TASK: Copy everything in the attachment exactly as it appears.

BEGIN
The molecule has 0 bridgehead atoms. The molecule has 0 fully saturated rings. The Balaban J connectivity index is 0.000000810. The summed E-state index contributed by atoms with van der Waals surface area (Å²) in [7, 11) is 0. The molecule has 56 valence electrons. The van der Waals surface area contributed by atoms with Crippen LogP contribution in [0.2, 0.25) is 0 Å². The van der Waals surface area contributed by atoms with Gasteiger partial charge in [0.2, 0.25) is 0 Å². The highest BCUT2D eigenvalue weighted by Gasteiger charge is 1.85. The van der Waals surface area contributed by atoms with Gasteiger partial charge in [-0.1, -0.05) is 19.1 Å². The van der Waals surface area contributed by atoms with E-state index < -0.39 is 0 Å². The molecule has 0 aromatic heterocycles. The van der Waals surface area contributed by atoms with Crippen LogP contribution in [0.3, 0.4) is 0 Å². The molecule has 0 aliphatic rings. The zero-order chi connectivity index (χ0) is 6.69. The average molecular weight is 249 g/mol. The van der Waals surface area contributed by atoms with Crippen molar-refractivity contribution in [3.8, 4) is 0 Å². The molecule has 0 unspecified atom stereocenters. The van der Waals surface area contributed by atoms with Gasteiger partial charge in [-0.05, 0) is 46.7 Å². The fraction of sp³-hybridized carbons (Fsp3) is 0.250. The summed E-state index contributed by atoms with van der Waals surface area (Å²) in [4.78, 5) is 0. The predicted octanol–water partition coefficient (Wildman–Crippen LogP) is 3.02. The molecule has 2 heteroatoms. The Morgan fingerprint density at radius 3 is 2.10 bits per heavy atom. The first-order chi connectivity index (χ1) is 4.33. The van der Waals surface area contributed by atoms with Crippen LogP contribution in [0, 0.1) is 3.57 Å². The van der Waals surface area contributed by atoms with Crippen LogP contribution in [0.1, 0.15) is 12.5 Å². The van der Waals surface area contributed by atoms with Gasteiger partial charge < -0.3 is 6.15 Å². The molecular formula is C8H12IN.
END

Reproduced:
The molecule has 0 bridgehead atoms. The molecule has 0 fully saturated rings. The Balaban J connectivity index is 0.000000810. The summed E-state index contributed by atoms with van der Waals surface area (Å²) in [7, 11) is 0. The molecule has 56 valence electrons. The van der Waals surface area contributed by atoms with Crippen LogP contribution in [0.2, 0.25) is 0 Å². The van der Waals surface area contributed by atoms with Gasteiger partial charge in [0.2, 0.25) is 0 Å². The highest BCUT2D eigenvalue weighted by Gasteiger charge is 1.85. The van der Waals surface area contributed by atoms with Gasteiger partial charge in [-0.1, -0.05) is 19.1 Å². The van der Waals surface area contributed by atoms with E-state index < -0.39 is 0 Å². The molecule has 0 aromatic heterocycles. The van der Waals surface area contributed by atoms with Crippen LogP contribution in [0.3, 0.4) is 0 Å². The molecule has 0 aliphatic rings. The zero-order chi connectivity index (χ0) is 6.69. The average molecular weight is 249 g/mol. The van der Waals surface area contributed by atoms with Crippen molar-refractivity contribution in [3.8, 4) is 0 Å². The molecule has 0 unspecified atom stereocenters. The van der Waals surface area contributed by atoms with Gasteiger partial charge in [-0.05, 0) is 46.7 Å². The fraction of sp³-hybridized carbons (Fsp3) is 0.250. The summed E-state index contributed by atoms with van der Waals surface area (Å²) in [4.78, 5) is 0. The predicted octanol–water partition coefficient (Wildman–Crippen LogP) is 3.02. The molecule has 2 heteroatoms. The Morgan fingerprint density at radius 3 is 2.10 bits per heavy atom. The first-order chi connectivity index (χ1) is 4.33. The van der Waals surface area contributed by atoms with Crippen LogP contribution in [0, 0.1) is 3.57 Å². The van der Waals surface area contributed by atoms with Crippen LogP contribution in [0.1, 0.15) is 12.5 Å². The van der Waals surface area contributed by atoms with Gasteiger partial charge < -0.3 is 6.15 Å². The molecular formula is C8H12IN.